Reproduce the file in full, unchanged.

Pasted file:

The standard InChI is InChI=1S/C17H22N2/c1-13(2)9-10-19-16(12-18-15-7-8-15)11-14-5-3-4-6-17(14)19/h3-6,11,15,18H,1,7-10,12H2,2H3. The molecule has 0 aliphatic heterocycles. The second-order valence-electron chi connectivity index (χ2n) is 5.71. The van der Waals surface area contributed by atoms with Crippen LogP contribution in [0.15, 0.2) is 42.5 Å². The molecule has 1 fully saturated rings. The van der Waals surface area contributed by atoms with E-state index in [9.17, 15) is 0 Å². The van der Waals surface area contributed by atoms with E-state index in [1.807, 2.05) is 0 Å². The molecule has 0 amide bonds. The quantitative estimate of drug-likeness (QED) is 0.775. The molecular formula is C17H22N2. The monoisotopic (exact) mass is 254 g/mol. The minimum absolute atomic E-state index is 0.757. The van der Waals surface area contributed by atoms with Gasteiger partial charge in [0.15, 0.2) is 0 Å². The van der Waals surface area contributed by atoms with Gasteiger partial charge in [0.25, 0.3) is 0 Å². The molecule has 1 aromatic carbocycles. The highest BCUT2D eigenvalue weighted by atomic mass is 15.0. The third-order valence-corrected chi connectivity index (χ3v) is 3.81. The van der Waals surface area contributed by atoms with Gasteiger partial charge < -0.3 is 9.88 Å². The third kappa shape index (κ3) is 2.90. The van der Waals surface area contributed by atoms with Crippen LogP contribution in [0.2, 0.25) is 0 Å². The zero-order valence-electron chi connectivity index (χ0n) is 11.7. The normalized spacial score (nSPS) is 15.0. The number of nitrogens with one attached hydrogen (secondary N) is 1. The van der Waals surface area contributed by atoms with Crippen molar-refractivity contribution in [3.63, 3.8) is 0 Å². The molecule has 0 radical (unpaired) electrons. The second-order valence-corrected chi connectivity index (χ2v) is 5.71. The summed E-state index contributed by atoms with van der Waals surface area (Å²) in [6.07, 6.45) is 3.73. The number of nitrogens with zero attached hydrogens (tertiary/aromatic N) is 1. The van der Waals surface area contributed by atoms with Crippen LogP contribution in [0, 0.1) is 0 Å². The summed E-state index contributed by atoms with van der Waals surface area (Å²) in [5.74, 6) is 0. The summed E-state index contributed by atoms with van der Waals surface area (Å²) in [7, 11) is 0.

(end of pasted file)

The standard InChI is InChI=1S/C17H22N2/c1-13(2)9-10-19-16(12-18-15-7-8-15)11-14-5-3-4-6-17(14)19/h3-6,11,15,18H,1,7-10,12H2,2H3. The molecule has 0 aliphatic heterocycles. The second-order valence-electron chi connectivity index (χ2n) is 5.71. The van der Waals surface area contributed by atoms with Crippen LogP contribution in [0.15, 0.2) is 42.5 Å². The molecule has 1 fully saturated rings. The van der Waals surface area contributed by atoms with E-state index in [9.17, 15) is 0 Å². The van der Waals surface area contributed by atoms with E-state index in [1.807, 2.05) is 0 Å². The molecule has 0 amide bonds. The quantitative estimate of drug-likeness (QED) is 0.775. The molecular formula is C17H22N2. The monoisotopic (exact) mass is 254 g/mol. The minimum absolute atomic E-state index is 0.757. The van der Waals surface area contributed by atoms with Gasteiger partial charge in [0.15, 0.2) is 0 Å². The van der Waals surface area contributed by atoms with Gasteiger partial charge in [0.25, 0.3) is 0 Å². The molecule has 1 aromatic carbocycles. The highest BCUT2D eigenvalue weighted by atomic mass is 15.0. The third-order valence-corrected chi connectivity index (χ3v) is 3.81. The van der Waals surface area contributed by atoms with Gasteiger partial charge < -0.3 is 9.88 Å². The third kappa shape index (κ3) is 2.90. The van der Waals surface area contributed by atoms with Crippen LogP contribution in [0.2, 0.25) is 0 Å². The zero-order valence-electron chi connectivity index (χ0n) is 11.7. The normalized spacial score (nSPS) is 15.0. The number of nitrogens with one attached hydrogen (secondary N) is 1. The van der Waals surface area contributed by atoms with Crippen molar-refractivity contribution in [3.63, 3.8) is 0 Å². The molecule has 0 radical (unpaired) electrons. The second-order valence-corrected chi connectivity index (χ2v) is 5.71. The summed E-state index contributed by atoms with van der Waals surface area (Å²) in [6.07, 6.45) is 3.73. The number of nitrogens with zero attached hydrogens (tertiary/aromatic N) is 1. The van der Waals surface area contributed by atoms with Crippen LogP contribution in [0, 0.1) is 0 Å². The summed E-state index contributed by atoms with van der Waals surface area (Å²) in [5.74, 6) is 0. The summed E-state index contributed by atoms with van der Waals surface area (Å²) in [7, 11) is 0.